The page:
Psalm 78:44



Verse 44. And had turned their rivers into blood. The waters had been made the means of the destruction of Israel's newborn infants, and now they do as it were betray the crime -- they blush for it, they avenge it on the murderers. The Nile was the vitality of Egypt, its true life blood, but at God's command it became a flowing curse; every drop of it was a horror, poison to drink, and terror to gaze on. How soon might the Almighty One do this with the Thames or the Seine. Sometimes he has allowed men, who were his rod, to make rivers crimson with gore, and this is a severe judgment; but the event now before us was more mysterious, more general, more complete, and must, therefore, have been a plague of the first magnitude.

And their floods, that they could not drink. Lesser streams partook in the curse, reservoirs and canals felt the evil; God does nothing by halves. All Egypt boasted of the sweet waters of their river, but they were made to loathe it more than they had ever loved it. Our mercies may soon become our miseries if the Lord shall deal with us in wrath.



Verse 43-51. See Psalms on "Psalms 78:43" for further information.

Verse 44. Turned their rivers into blood, etc. This displays also the folly of creature worship. Pharaoh adores the life sustaining power of nature, as embodied in the majestic river before him. The God of nature transforms the running water into a river of death before his eyes. It demonstrates, in the way that was most striking to the Hebrew and the Egyptian, that the God of Israel was the true and only God of heaven and earth, and that all other objects of worship were but the creatures of God or the works of men's hands. James G. Murphy.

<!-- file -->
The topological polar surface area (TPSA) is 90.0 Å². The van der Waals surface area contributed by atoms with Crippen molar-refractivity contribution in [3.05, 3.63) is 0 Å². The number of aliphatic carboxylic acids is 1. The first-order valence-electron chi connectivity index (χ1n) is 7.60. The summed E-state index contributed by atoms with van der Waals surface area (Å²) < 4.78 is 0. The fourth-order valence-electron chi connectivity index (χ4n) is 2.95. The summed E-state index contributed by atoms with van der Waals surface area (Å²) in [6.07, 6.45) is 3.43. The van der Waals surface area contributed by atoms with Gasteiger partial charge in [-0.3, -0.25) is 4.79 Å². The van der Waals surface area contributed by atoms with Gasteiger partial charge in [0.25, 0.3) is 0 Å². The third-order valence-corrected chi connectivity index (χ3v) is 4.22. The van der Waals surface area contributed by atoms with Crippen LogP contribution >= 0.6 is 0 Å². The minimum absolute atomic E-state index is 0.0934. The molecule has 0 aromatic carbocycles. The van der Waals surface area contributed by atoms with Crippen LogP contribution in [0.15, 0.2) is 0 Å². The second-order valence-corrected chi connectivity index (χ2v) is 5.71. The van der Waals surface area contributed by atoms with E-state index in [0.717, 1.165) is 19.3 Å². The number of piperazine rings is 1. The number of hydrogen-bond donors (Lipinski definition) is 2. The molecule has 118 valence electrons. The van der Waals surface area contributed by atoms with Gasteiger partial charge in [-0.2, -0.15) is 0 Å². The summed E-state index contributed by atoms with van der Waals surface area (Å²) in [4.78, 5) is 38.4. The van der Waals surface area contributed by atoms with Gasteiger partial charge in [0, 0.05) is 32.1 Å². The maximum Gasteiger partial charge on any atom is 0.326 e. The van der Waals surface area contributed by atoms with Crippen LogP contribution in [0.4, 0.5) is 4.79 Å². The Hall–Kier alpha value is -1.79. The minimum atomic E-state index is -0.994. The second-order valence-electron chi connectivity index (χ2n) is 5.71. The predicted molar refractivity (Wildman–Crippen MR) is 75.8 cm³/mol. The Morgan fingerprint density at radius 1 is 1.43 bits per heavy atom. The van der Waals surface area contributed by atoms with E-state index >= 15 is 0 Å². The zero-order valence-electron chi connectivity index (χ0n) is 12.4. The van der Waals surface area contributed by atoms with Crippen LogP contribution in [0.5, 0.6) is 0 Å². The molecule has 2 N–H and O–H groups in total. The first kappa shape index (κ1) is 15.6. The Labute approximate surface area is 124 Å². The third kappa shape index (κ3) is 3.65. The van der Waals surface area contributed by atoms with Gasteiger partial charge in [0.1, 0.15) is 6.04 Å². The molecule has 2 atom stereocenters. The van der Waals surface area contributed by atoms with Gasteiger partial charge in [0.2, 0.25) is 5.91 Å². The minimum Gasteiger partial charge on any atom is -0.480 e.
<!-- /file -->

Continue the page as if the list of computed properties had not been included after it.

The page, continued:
Verse 44. Turned their river into blood, etc. They looked upon their river not only as consecrated to a deity; but, if we may believe some authors, as their chief national god; and worshipped it accordingly ... They must have felt the utmost astonishment and horror, when they beheld their sacred stream changed and polluted, and the divinity whom they worshipped so shamefully soiled and debased. And these appearances must have had a salutary effect upon the Israelites; as they were hence warned not to accede to this species of idolatry; but to have it ever in contempt, as well as abhorrence. It is to be observed, that God might, if it had been the divine pleasure, have many different ways tainted and polluted the streams of Egypt. But he thought proper to change it to blood. Now the Egyptians, and especially their priests, were particularly nice and delicate in their outward habit and rites; and there was nothing which they abhorred more than blood, they seldom admitted any bloody sacrifices; and with the least stain of gore they would have thought themselves deeply polluted. Their affectation of purity was so great that they could not bear to come within contact with a foreigner, or even to handle his clothes; but to touch a dead body was an abomination, and required to be immediately expiated ... On these accounts the priests were continually making ablutions. There were four stated times, twice in the day, and as often in the night, at which they were all obliged to bathe themselves. Many accidents caused them to repeat it much oftener. Hence this evil brought upon them must have been severely felt, as "there was blood throughout all the land of Egypt," Exodus 7:21 . Jacob Bryant (1715-1804), in "Observations upon the Plagues inflicted upon the Egyptians."

Verse 44. And their floods, that they could not drink. A third calamity accompanying this plague was the impossibility of drinking the water of the Nile, a vexation the keener felt by them, because the water of the Nile, after having been purified from the slime by a kind of almond dough is, on the one hand, most agreeable, tasteful and healthy, so that it appears to strangers almost as an artificially prepared drink -- whence the Egyptian proverb originated: "the water of the Nile is as sweet as honey and sugar," and the adage, "that if Mohammed had drank of it, he would have besought God to be immortal, that he might always enjoy it"; and it is on the other hand, the only drinkable water which the inhabitants can possibly use; for, says Maillet (

  • pg 20): "The well and cistern water in Egypt is detestable and unwholesome; fountains are so rare, that they are a kind of prodigy in that country; and, as rain water, that is out of the question, as scarcely any rain falls in Egypt." M. M. Kalisch, in "A Historical and Critical Commentary on the Old Testament." 1867.